After browsing through the records, I picked out the Armadillo album and brought it to the counter. The girl at the “cash” register immediately looked away and said, “Steve, he picked the one you were going to take home tonight,” to a seemingly stoned co-worker. It turned out it was the only copy they had. What are the chances of me going in, on that day, and wanting the same relatively obscure album? It wasn’t like Leo was a household name. Not exactly two teams vying for the Cup, but both of our hearts were set on taking home the album that day.
I said, ”I’m sorry, you can take it if you want it.” We bantered back and forth – you had to be there of course, and a lively discussion about the Kottke ensued. Over the course of our exchange, Steve said he had bought a bottle of red wine, and was just going to go home, drink it, and listen to this gem. Steve’s plan fell into that category of a ‘small slice of heaven on earth.’ Until this day, when things are going really bad, it’s a great remedy for the “Blues.”
Actually the wine only exacerbates ones sullen condition, but the virtuosity of Kottke can make even the most downtrodden crack a smile. (I remember asking my friend Jack Carlson, “Is that one guitar or two?”) Funny thing, I’ve always felt a little guilty about walking out of the store with that Armadillo album. Put yourself in Steve’s boots. If you have your heart set on pulling the Kottke Armadillo album off the shelf, if you’re in that sort of mood – well just what in the hell do you substitute it with if it’s not available?
I’m a big proponent of how our mood affects our listening tastes. When life is coming up roses, give me Led Zeppelin’s “Rock and Roll” or something like Deep Purple’s “Hush!” Then there’s the run of the mill mood – when you tend to go to talk radio. There are times in our lives when the only music that makes any sense comes from US 99 – Brad Paisley’s “If I could write a letter to me,” comes to mind. When my brother Jimmy passed away, Todd Rundgren’s “Love is the answer,” absolutely blew me away – it literally brought me to tears. The point is, certain music sounds better at certain times in our lives.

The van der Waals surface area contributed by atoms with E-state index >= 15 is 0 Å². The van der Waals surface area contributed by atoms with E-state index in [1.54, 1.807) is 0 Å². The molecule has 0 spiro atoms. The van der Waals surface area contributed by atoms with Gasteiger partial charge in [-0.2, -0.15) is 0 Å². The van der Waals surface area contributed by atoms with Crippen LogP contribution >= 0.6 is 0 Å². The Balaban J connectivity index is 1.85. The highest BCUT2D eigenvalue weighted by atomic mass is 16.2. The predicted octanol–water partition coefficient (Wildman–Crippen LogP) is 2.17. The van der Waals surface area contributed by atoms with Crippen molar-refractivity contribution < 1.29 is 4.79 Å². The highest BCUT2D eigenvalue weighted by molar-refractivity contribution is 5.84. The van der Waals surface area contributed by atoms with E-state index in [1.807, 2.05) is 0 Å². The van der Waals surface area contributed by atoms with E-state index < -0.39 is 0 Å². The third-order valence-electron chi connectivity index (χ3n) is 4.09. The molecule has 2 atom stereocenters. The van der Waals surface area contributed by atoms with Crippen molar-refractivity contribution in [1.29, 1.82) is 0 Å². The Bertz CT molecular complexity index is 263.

Go ahead Blues fans, give it a try. Trust me when I say you’re in the mood for it. Make sure you have a good cabernet by your side when the needle hits the vinyl. And just in case you’re wondering, Boone’s Farm is not generally considered a good cabernet – and as has been noted, friends don’t let friends drink white Zinfandel. By the end of the bottle, errr I mean the album, you’re going to like the way you feel – I guarantee it! If you drink two bottles, you will be attempting to do an Irish Jig when Leo blazes through Jack Fig.
Understandably, the voice of reason was conspicuously absent from the stlouisgametime, the official blog of the Blues on Monday morning. “Blow the whole damn team up,” summarized the sentiment of many a disappointed fan. Of course the cries for Blues GM Doug Armstrong’s and Coach Ken Hitchcock’s head were bantered about by the Blue’s diehards.